In the past year, but especially after reading The Kind Diet, I’ve become more concerned about sugar. You may have guessed that by my last post. I’m reconsidering my intake of refined white sugar (sucrose/saccharose) in particular.
It seems like it would be a major hassle to rework all my recipes to substitute something else for the refined white sugar. (I won’t get into the differences between beet sugar and cane sugar, because once refined, it acts pretty much the same on the body, despite some mild differences in baking results.) But even if I did that, which sweetener should I use? People have long been recommending agave nectar as a sweetener. I thought it looked great. After all, it sounded like sap extracted from the agave plant and concentrated, a bit like maple syrup. But it turns out that’s bullsh*t, according to Food Renegade. Agave nectar is not actually nectar, nor is it natural. It has more fructose in it than high-fructose corn syrup and it is highly refined. So that would put it in the “bad sugars” category.
I’m going to get a little scientific right now. Sucrose (again, like refined white sugar) is made up of fructose and glucose, in refined form. Now, let me quote from that Food Renegade article I just mentioned. “Refined fructose is processed in the body through the liver, rather than digested in the intestine. Levulose [the sugar naturally occurring in fruits and containing enzymes, vitamins, minerals, fiber, and fruit pectin] is digested in the intestine.” The problem is that “fructose inhibits leptin levels — the hormone your body uses to tell you that you’re full. In other words, fructose makes you want to eat more. Besides contributing to weight gain, it also makes you gain the most dangerous kind of fat.” One can gain weight with glucose, fructose or any other sweetener, of course, but the weight gained with fructose is mostly visceral fat – it worsens “blood glucose control and insulin sensitivity.” It increases “small, dense LDL particles and oxidized LDL, both factors that associate strongly with the risk of heart attack and may in fact contribute to it.” It changes one’s metabolism. Again, that would put it in the “bad sugars” category.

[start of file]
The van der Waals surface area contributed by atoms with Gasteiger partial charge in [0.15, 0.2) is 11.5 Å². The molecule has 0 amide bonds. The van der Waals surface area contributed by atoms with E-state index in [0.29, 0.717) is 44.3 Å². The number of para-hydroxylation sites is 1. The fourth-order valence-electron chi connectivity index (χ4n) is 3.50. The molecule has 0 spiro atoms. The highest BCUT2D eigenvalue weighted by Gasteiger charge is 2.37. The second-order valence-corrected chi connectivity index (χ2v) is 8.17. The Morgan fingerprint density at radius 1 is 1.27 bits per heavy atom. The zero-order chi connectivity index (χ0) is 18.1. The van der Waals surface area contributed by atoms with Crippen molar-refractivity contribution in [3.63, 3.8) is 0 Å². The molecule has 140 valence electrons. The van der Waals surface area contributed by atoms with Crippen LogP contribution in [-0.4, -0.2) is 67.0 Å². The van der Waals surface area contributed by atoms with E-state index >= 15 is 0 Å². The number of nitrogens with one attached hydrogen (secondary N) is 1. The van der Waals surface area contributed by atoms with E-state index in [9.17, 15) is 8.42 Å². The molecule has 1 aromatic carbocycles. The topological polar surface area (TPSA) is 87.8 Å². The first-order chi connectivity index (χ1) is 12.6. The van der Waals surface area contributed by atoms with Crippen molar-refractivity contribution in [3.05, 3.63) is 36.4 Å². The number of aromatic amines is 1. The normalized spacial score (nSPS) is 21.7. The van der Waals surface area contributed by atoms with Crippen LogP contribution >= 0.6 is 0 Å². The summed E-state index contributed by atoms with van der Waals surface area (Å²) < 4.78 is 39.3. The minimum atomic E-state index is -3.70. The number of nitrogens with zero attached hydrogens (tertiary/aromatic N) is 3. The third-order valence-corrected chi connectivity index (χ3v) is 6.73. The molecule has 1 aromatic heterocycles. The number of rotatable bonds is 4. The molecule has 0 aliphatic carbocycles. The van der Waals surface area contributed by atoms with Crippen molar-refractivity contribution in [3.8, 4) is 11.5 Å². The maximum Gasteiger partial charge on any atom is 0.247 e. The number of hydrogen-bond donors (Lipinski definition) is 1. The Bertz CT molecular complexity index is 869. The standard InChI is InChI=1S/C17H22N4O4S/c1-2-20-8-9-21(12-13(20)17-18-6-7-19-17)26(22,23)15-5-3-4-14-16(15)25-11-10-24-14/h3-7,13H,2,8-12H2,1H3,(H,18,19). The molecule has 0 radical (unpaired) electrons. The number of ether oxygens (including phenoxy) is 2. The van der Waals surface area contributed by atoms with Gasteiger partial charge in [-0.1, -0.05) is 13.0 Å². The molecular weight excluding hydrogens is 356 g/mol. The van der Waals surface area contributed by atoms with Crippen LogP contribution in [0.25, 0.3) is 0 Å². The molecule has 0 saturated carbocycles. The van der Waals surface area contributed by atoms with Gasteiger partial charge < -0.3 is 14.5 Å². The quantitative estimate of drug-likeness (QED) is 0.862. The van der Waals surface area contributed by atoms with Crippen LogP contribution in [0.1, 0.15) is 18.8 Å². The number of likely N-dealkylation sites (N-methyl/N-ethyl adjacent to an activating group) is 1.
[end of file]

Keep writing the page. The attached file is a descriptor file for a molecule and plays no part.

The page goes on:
So, let’s talk about high-fructose corn syrup. Sure, it’s made from corn, and in small quantities, it’s probably no more harmful than refined white sugar – or so we think. I found an article on The Kitchn that refers to the Princeton study that proved, once and for all, that high-fructose corn syrup really is bad. In a nutshell: the rat subjects eating high-fructose corn syrup gained MORE weight than those eating regular table sugar, even though the total caloric intake was the same. Over the long term, the fat was also distributed differently in the body: there were more visceral fat deposits in subjects eating high-fructose corn syrup than in those eating a regular diet, and their metabolism had changed (they gained 48% more weight, which is enormous). One of the graduate students who worked on the Princeton study says that “in humans, these same characteristics are known risk factors for high blood pressure, coronary artery disease, cancer and diabetes." This is worrisome particularly because of how prevalent high-fructose corn syrup is in prepared foods – the rats in the study only had half the concentration of high-fructose corn syrup that is found in sodas! (I should point out, though, that regular corn syrup on the market is not high-fructose corn syrup, which nowadays tends to be used in processed foods rather than sold in stores as an ingredient.) As a marketing strategy, high-fructose corn syrup will now be called corn sugar; the fact remains that many processed foods contain too much sugar, period. To help those of you reading labels, here’s a list of synonyms for “sugar”.